Grandma wishes for an outside toilet after Hurricane Beryl damage

The content originally appeared on: Jamaica News Loop News

Although residents of Rocky Point in Clarendon South Eastern suffered devastation and losses with the passage of Hurricane Beryl on July 3, they are grateful for their lives and those of families and neighbours.

When JIS News arrived at the Rocky Point Community Centre on July 6, which is still an active shelter for those who lost their homes, the team met fisherman Dwight Farquharson.

The father of three detailed how his livelihood has been affected by the loss of his fishing equipment. 

“The house tear down, my TV, fan and bed were destroyed. Mi fishing pot dem gone… over $200,000 spent on fishing pots and rigs and I would really like to get them back. My business was destroyed… but I still have life, and that is the greatest thing,” he said.

Farquharson is one of more than 200 residents in Rocky Point who have been displaced by the hurricane. Dasilva Coleman, who is familiar with the destruction of hurricanes, having lost her roof to Hurricane Dean in 2007, now faces damage to her bathroom.

“This time the roof held up, because I had put it back on, so no zinc flew off or anything… it’s only my outside toilet that is gone now. As a grandmother, I would really like an outside toilet; that is my wish,” she said.

During the hurricane, just over 70 persons utilised the shelter in the community. Currently, the shelter is empty.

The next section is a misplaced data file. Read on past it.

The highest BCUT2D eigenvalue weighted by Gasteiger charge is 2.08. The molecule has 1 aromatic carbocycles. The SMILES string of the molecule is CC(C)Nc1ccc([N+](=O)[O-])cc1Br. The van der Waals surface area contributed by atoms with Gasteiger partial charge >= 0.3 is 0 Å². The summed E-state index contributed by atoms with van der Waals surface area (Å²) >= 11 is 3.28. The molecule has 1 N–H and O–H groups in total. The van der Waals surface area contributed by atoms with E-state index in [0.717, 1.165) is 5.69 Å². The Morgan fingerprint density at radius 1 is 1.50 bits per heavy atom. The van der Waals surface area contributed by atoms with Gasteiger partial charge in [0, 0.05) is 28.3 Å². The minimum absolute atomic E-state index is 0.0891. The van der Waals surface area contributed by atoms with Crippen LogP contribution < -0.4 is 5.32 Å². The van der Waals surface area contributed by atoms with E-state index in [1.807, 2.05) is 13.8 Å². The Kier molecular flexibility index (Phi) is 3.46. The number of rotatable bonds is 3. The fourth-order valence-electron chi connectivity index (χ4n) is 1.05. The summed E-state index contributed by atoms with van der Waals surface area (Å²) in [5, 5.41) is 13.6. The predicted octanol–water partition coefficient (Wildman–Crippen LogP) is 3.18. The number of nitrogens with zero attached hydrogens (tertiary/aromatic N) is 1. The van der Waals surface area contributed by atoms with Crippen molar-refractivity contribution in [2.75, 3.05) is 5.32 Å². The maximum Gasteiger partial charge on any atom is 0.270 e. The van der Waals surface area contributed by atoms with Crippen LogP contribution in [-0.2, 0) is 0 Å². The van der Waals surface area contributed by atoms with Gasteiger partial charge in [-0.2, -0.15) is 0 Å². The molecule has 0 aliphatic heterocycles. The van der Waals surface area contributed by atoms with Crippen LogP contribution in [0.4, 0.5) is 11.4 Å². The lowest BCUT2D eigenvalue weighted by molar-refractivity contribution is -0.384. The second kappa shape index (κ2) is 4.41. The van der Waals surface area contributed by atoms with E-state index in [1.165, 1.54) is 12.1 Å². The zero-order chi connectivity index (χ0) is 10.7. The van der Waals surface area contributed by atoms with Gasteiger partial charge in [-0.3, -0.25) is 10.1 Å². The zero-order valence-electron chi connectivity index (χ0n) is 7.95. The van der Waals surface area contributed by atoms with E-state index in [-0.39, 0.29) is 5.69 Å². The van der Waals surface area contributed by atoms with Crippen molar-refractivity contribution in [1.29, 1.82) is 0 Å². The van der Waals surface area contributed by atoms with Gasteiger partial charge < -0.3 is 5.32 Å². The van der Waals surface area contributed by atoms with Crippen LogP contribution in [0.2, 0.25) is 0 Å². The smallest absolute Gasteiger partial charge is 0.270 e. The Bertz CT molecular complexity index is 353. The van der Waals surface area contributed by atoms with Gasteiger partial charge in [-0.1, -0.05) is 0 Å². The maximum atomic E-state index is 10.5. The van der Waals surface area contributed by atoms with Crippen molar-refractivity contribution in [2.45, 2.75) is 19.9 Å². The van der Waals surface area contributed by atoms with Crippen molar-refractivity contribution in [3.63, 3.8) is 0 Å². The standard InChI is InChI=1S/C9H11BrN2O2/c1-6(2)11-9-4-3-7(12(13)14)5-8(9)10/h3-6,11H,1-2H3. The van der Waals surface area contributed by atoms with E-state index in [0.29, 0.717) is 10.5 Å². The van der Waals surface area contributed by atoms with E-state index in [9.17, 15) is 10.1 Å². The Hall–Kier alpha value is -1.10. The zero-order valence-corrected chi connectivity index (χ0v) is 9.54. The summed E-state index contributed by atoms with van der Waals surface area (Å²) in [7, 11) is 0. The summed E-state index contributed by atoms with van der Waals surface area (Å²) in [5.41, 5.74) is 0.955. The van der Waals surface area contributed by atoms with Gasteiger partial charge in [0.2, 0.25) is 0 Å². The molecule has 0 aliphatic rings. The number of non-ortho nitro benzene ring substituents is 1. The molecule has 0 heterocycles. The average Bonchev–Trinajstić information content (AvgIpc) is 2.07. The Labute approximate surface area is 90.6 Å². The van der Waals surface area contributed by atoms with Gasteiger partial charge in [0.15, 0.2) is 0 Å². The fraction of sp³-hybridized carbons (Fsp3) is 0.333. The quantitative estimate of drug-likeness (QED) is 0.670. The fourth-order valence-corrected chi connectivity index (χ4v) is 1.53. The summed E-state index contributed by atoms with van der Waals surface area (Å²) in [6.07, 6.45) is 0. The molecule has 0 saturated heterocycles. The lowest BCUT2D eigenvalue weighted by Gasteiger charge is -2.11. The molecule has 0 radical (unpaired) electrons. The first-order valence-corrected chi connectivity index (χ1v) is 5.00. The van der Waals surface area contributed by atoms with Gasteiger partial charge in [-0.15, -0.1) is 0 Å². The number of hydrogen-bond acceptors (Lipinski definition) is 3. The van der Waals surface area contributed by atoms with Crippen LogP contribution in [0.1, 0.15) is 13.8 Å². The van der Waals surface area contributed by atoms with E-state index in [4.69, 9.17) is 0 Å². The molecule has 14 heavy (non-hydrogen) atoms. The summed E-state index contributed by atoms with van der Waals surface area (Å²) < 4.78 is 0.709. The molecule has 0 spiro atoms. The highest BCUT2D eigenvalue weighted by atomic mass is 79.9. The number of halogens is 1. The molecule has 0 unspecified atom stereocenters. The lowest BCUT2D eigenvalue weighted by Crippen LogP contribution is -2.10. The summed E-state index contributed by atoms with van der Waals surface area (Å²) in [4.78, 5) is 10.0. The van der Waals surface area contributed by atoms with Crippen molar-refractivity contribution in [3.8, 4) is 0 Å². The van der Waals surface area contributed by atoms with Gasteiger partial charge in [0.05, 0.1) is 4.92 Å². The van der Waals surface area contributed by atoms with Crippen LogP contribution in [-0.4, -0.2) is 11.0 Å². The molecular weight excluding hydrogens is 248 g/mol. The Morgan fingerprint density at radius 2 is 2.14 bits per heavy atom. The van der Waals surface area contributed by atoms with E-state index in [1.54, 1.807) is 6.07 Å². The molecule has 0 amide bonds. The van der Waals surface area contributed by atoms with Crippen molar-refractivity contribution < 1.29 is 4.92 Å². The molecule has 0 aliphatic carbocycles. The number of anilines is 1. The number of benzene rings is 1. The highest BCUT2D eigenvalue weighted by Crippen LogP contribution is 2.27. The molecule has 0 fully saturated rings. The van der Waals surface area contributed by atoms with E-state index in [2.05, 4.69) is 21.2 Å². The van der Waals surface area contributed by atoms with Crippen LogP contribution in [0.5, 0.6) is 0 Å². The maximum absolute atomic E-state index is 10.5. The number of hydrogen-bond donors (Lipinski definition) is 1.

Damage done to the farm of Ardenlee Clarke of Rocky Point, in Clarendon South Eastern, by Hurricane Beryl. (Photo: JIS)

Seventy-two-year-old George Harrison, who originally hails from Manchester, was one of the community members who had to abandon his home and all his belongings during the hurricane.

“I am not doing so bad now and I have to give thanks, but it has been a rough time for me because when the rain came in the night, it was God that made sure I wasn’t sleeping, because if I was, the house would have covered me up. By the time I ran outside to get to the centre, the house was right behind me,” he said.

“I have to give God thanks that I wasn’t crippled and I could move, else I would have been dead. When I saw the house, I said give thanks and praises, it’s only the house that is gone and I am not,” he added.

Registered farmer with the Rural Agricultural Development Authority (RADA), Ardenlee Clarke, who shared videos of his farm before the hurricane, has to start from scratch, as all his banana plants were blown down and his farm saturated with water.

“I’ve lost a lot of things – breadfruit trees and coconut trees were all torn down. All of my banana and plantain farm is flat. About 1,000 banana trees and plantain trees are gone and my fowl coop blew away. I am grateful, though, that I am still alive and I slept well and didn’t get wet,” he said.

Labour and Social Security Minister and Member of Parliament for Clarendon South Eastern Pearnel Charles Jr (left), and Prime Minister Andrew Holness (right), meet with residents of Rocky Point in Clarendon, at the Rocky Point Community Centre, on Saturday, July 6. (Photo: JIS)

The Office of Disaster Preparedness and Emergency Management (ODPEM) Disaster Risk Management Coordinator for the parish, Norval Gayle, said that although damage assessments are ongoing, care packages have been distributed to residents in the area.

“As it relates to the persons in the shelter, we ensured to take down their names. For example, some persons are parents and we have to consider back-to-school and all of that, so we did an assessment and wrote it down so that persons would have been identified based on their needs,” he said.

Gayle also briefed Minister of Labour and Social Security and Member of Parliament for the area, Pearnel Charles Jr, during a tour of damaged sections of the parish with Prime Minister Andrew Holness on July 6.